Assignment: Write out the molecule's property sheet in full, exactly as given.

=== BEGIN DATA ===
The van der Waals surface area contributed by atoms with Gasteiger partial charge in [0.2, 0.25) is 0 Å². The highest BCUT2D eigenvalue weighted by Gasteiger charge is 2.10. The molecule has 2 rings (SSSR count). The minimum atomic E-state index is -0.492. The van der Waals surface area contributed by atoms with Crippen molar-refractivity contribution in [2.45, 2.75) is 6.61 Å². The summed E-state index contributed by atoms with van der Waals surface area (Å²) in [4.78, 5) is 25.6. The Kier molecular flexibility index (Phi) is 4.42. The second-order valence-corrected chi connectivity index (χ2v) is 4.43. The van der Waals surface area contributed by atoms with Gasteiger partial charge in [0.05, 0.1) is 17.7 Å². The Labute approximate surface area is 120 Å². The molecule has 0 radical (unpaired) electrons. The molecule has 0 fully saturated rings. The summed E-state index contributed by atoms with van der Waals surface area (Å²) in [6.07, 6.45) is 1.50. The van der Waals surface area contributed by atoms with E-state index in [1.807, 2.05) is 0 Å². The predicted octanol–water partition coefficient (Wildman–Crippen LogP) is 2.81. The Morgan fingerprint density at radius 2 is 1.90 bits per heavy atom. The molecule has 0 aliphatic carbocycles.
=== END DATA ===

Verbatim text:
The van der Waals surface area contributed by atoms with Gasteiger partial charge in [0.2, 0.25) is 0 Å². The highest BCUT2D eigenvalue weighted by Gasteiger charge is 2.10. The molecule has 2 rings (SSSR count). The minimum atomic E-state index is -0.492. The van der Waals surface area contributed by atoms with Crippen molar-refractivity contribution in [2.45, 2.75) is 6.61 Å². The summed E-state index contributed by atoms with van der Waals surface area (Å²) in [4.78, 5) is 25.6. The Kier molecular flexibility index (Phi) is 4.42. The second-order valence-corrected chi connectivity index (χ2v) is 4.43. The van der Waals surface area contributed by atoms with Gasteiger partial charge in [0.05, 0.1) is 17.7 Å². The Labute approximate surface area is 120 Å². The molecule has 0 radical (unpaired) electrons. The molecule has 0 fully saturated rings. The summed E-state index contributed by atoms with van der Waals surface area (Å²) in [6.07, 6.45) is 1.50. The van der Waals surface area contributed by atoms with E-state index in [1.807, 2.05) is 0 Å². The predicted octanol–water partition coefficient (Wildman–Crippen LogP) is 2.81. The Morgan fingerprint density at radius 2 is 1.90 bits per heavy atom. The molecule has 0 aliphatic carbocycles.